Saturday, August 22, 2015

Lubbock and Sterling City: the Endless Drive

First order of business after checking out of the Inn was getting oil. I found an auto parts store and bought three quarts. She didn't take a whole one, so I had to find places in my luggage for three quart-size containers. As the miles went on, she still didn't want much more in the way of oil, and I wished I had bought less of it.

I stopped at a roadside stand for peaches, and upon telling the vendor about my trip and asking if I could buy just one peach instead of a whole basket, he gave me two peaches and a whole bag of pluots on the house. (That reminds me, I should remove those from my saddlebag before they become peach wine...)

Lubbock, TX appeared in the early afternoon, and I drove in several circles trying to find McKenzie Park and its Prairie Dog Town. It wasn't exactly impressive - the website does a good job of talking up a field with some signage. The animals were cute, at least.

Lubbock promised nothing further for diversions, so with some hours of sunlight left, I passed up Buffalo Creek camping as too close to the city and headed south to find Lake Allen Henry.

In Justiceburg, a brown sign pointed down a side road to the lake. I followed it and found lots of RV parks and a closed gas station. Having gone farther than the sign advertised by several miles, and sensing that I was headed away from civilization (read: gas) instead of toward it, I turned around. I attempted camp at the RV park closest to route 84, but when I realized I could hear the traffic roaring by even with my earplugs in, I again decided to move on. I couldn't remember if there was a gas station in Justiceburg - a lot of towns out here are drive-through towns, with no services.

A road sign told me that the next city was 29 miles away, and I estimated that I had 30 miles left in the tank. I thought hard for a second and came to the conclusion that if I turned around and found no gas in Justiceburg, I'd be really screwed, having 28 miles or less to make a 29-mile journey. South I went.

I shifted into 6th gear, dropped my speed to 60, and leaned over my tank bag to minimize wind resistance. My shoulders were aching and I was pretty convinced I'd be walking the bike to the next gas pump, but we made it, rolling in with 106 miles in a 100-mile-capacity tank. The sun was on the horizon as I rechecked my map and confirmed that there was a campsite at Lake Colorado City to the south.

South of Colorado City, I had just given up on the finding the lake when suddenly a road sign appeared. I slammed on the brakes and just barely made the turn toward the state park. When I reached the entrance, however, it was closed and locked. So much for camping. I turned around again.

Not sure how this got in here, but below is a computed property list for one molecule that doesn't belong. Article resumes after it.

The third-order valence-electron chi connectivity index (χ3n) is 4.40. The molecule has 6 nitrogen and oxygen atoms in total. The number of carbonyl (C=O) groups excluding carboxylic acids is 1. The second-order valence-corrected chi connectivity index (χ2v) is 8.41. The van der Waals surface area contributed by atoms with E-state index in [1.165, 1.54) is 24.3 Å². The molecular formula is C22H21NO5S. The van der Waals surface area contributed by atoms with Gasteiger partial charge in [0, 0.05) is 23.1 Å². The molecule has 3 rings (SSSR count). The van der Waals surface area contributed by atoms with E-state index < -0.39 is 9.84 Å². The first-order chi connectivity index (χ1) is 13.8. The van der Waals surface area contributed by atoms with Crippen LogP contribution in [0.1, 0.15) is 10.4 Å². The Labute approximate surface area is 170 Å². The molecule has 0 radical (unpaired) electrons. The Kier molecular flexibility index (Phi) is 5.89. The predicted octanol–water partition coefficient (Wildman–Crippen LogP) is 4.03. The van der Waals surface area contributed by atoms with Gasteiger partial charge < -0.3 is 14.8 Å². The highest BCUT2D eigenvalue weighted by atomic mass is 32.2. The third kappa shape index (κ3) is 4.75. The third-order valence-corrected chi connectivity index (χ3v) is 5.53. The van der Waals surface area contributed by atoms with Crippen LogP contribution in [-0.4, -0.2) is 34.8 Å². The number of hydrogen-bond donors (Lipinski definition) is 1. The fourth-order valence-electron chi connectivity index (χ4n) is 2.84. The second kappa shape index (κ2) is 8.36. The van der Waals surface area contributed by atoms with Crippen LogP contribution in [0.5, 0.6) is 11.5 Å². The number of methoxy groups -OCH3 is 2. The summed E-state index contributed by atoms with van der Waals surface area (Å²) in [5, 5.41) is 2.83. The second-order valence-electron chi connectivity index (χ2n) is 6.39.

Sterling City was 45 miles in the future and the sun had gone down. After several miles in the dark, I turned down a county road, thinking I could just pitch my tent on the edge of some ranch land. But the road was rocky, with big drainage ditches to either side, and the mix of grass and cacti made me not want to try lying down anywhere. Having wasted another 15 minutes, I got back on 163.

When I saw a flashing yellow light ahead, I slowed down, assuming it was an intersection. Then it disappeared. I sped up. Over the next hill, it reappeared. Then disappeared again. I started to see bright white lights that I assumed were the city, and blinking red lights mounted on radio towers. The red lights were the strangest of all - hundreds of them, in three separate formations, all blinking in unison like the eyes of some giant alien beast. I wondered what the hell Sterling City even was.

The orange light appeared again about four miles later, and it was in the fact the crossing of routes 163 and 87. The white lights had turned out to be some kind of industrial complex several miles north of the city, and the city itself was a small-population truck-stop town. I was standing at the desk of the Sterling Motel, waiting to be checked in, when I felt something crawling up my chin. I flicked it off and realized with some horror that it was a giant wasp. Fortunately he seemed as stunned as I was, allowing me to pick him up by the wings for close inspection before getting rid of him.

My previous record, driving from the Catskills to Pittsburgh, had been 428 miles, and I kept saying I didn't want to do another day that long. So what did I do, from Las Vegas to Lubbock to Sterling City? Six hundred and twenty. I don't ever want to do that again.

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